Confusion Corner: Etiquette is not always universal


    People always ask me, “Jason, do you miss the United States? Do you miss your beloved College of William and Mary?” And I respond, “Of course I do! Every single day!” And then we share a laugh, make plans to hang out, and call each other later.

    Okay, this never happens (God, I’m so lonely). But I do get asked if I miss the Tribe. And naturally, I really genuinely do. You can’t spend the last three years of your life someplace and compiling some of the memories I have without noticing and lamenting such a place’s absence from your life.

    That’s not to say I’m not loving the hell out of my time in Paris. Quite the contrary. I’ve been to the top of the Eiffel Tower and seen the lights of Paris. I’ve had wine and cheese at cafes along the Seine. I’ve seen my favorite rapper at the Moulin Rouge, and today, I will be at the Stade de France cheering on USA soccer against “Les Bleus.” No, I’m having the time of my life in the city of lights.

    However, I’ve also begun to notice some parallels between life on campus and life in Paris. Certain cultural phenomena that either manage to hold true universally, or else seem to represent polar opposites of ideology. Follow me here.

    One glaring difference I notice is with regard to politeness and hospitality. Imagine the absolute worst party guest you can at William and Mary. A drunk freshman girl stumbles into your room. Well, into your doorframe, then your desk lamp, and then your room proper. She doesn’t ask your name, but instead slur-garbles, “Can I grabbabeer?” Grabbabeer here being vomited out as one word. You exchange “Is this bitch serious?” glances with your friends, but before you can tell her no, little Shirley Yates-McBarrett has already grabbed your last Natty, chugged it, shouted “Winning!” for some reason, and left. Bewildered, you take note of her drunken visage and vow never to allow her in ever again.

    In France, while perhaps a little tactless, such eager acceptance of hospitality is the proper polite response. If you’re offered wine, you drink wine; if you’re offered cheese, you eat cheese. Presumably the same would hold true for vodka and Four Loko (rest in peace, sweet prince), but I’ve yet to test that theory. In America, we’re taught to impose as little as possible upon our hosts. In France, you’re taught that if they’ve got it, chug it.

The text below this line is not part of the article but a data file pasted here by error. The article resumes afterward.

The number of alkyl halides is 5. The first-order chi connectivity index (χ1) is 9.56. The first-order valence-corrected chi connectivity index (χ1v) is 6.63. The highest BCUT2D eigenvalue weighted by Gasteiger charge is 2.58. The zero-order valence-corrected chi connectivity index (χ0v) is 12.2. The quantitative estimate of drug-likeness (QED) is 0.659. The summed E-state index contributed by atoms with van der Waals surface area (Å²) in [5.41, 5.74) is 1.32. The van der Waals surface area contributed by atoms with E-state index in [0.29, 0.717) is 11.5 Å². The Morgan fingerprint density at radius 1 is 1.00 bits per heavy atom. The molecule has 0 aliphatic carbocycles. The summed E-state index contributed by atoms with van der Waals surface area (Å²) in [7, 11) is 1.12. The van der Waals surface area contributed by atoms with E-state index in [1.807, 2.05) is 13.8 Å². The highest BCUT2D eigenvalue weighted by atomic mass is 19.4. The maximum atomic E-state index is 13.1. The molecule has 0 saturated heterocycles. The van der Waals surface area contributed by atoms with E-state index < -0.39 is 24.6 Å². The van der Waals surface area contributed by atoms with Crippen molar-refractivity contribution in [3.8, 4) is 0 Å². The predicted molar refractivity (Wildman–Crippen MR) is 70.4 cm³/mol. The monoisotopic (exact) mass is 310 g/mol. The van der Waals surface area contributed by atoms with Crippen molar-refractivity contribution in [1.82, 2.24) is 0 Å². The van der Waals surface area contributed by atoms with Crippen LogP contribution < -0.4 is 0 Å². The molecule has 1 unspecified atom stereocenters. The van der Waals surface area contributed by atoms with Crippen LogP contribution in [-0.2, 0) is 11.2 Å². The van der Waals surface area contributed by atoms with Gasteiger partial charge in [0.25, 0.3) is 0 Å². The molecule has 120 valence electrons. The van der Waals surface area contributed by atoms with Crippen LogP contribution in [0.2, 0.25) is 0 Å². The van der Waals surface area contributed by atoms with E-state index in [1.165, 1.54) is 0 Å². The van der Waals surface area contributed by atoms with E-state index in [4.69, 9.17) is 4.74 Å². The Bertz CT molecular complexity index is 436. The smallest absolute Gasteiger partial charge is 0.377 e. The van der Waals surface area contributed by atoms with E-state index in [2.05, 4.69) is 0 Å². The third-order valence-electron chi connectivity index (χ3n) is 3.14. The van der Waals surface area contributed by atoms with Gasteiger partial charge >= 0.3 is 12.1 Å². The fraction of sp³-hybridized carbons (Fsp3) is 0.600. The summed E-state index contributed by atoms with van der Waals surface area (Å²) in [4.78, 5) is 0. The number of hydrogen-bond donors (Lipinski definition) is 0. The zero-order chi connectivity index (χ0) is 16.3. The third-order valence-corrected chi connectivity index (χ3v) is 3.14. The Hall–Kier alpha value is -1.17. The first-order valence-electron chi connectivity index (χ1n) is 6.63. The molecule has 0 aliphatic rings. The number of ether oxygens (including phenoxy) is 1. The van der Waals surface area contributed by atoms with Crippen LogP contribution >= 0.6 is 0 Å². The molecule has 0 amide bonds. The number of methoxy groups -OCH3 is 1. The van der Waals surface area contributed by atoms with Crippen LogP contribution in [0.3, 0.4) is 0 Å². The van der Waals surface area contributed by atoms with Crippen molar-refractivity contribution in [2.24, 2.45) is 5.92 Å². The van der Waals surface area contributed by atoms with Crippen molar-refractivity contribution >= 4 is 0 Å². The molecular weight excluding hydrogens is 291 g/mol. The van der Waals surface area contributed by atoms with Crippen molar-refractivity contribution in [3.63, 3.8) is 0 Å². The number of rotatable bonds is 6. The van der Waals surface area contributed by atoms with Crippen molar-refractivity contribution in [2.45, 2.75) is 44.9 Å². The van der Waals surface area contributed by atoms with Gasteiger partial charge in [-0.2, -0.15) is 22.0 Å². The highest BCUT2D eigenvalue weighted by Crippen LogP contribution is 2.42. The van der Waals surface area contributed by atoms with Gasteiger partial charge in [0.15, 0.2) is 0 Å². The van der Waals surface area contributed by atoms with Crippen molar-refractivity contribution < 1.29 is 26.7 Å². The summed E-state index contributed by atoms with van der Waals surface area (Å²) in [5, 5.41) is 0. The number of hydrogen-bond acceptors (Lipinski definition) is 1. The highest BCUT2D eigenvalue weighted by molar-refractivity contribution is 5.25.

Another fun little Venn diagram of cultural dissonance concerns seduction. You know, the bow-chicka-wow-wow. The slurp-slap-what’re-you-doing. The attraction of the same-or-opposite sex (Ne pas demander, ne pas dire). In the Glorious States of America two star-crossed young lovers lock eyes across the room. She smiles shyly and brushes the hair away from her eyes. He grins despite himself and hopes she will come over. It’s adorable, it’s harmless, and it’s as American as apple-flavored condoms.

    In France, if you make eye contact with a dude on the Metro, you’re functionally giving him the green-light to breathe heavily down your neck with cheese-breath perspire all over you while inside your head you scream, “Why GOD does this train not stop already?” Parisian women avoid eye contact like the plague in public. Further, to actually speak to a stranger of the same or opposite sex is tantamount to sticking your genitalia in their face and doing a little dance. I have no idea where these preposterous ideas of sexual license originated, but you had better believe I keep my eyes, hands and junk to myself on the train.

    Living abroad, you expand your horizons. That’s what all the brochures in the Wendy and Emery Reves Center for International Studies say. More importantly, though, you learn that the way you were raised is neither right nor wrong, and the way someone else was raised is neither strange nor smarter. It’s difference. It’s beautiful, soaring, polychromatic difference, and damn if life isn’t all the brighter for it.

    Jason is a Confusion Corners columnist and is continuing to expand his horizons with Parisian hospitality far away from Yates-McBarretts.